Once you’ve hiked as far as you want into Horseshoe Canyon, turn around and head back towards the observation decks at the south end.

Trail below the observation deck.

If you’re returning along the west side of the canyon at the end of your hike, you can exit the canyon at the southwest corner instead of the stairs at the trailhead. Look for a trail that passes through a little valley of rock formations below the west lookout then climbs steeply up to the rim. Your Horseshoe Canyon hike will end at the picnic area and parking lot.

Hiking Horseshoe Canyon Trail.
Hiker walking out of the canyon.

Review of the Horseshoe Canyon Hike

Horseshoe Canyon near Drumheller is a nice choice for a hike if you’re looking to experience a unique landscape or change things up from hiking in the mountains and forest.

Wide view of Horseshoe Canyon and the badlands near Drumheller.

The Badlands can be intriguing to look at, especially if you have an interest in geology, but the scenery doesn’t change much from one part of the canyon to the next. The lack of distinct landmarks and a marked trail to follow means that hiking here requires a sense of direction, especially if venturing further into the canyon.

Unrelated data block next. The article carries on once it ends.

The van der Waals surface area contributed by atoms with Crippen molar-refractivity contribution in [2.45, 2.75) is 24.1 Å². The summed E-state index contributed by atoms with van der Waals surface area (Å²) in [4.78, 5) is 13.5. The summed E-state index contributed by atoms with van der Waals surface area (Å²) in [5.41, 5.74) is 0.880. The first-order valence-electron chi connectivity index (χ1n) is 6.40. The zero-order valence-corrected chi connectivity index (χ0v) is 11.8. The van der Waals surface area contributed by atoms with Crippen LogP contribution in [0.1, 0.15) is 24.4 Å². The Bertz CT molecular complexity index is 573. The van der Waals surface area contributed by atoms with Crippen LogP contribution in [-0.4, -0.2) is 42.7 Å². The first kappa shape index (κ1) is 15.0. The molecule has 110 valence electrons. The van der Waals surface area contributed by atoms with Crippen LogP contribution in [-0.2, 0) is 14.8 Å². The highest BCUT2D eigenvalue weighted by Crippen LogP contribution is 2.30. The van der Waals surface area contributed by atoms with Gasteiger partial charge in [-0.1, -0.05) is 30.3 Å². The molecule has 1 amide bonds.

Badlands of Horseshoe Canyon, Drumheller.

Even though Horseshoe Canyon is one of the most popular places to visit near Drumheller, once you’re in the canyon the crowd disperses. That’s the best thing about there not being a single route to follow- people are free to explore where they wish and have a more personal experience.

People climbing on rock formations.

Pictures of Horseshoe Canyon

Here are a few more pictures of the Horseshoe Canyon hike near Drumheller.

Overlooking Horseshoe Canyon, Drumheller.
View from the observation deck
Horseshoe Canyon Trail surrounded by badlands.
Scenery along the main trail inside the canyon
Erosion of the rock inside the canyon.
Erosion of the badlands
Badlands and rock formations inside the canyon.
View from inside the canyon
Rock formations inside the canyon.
More rock formations
Trails in the canyon.
Trails on the canyon floor
Hiking Horseshoe Canyon.
Hiking through a small valley of rock formations near one of the canyon’s exit/entrance points
Trail leading into the canyon.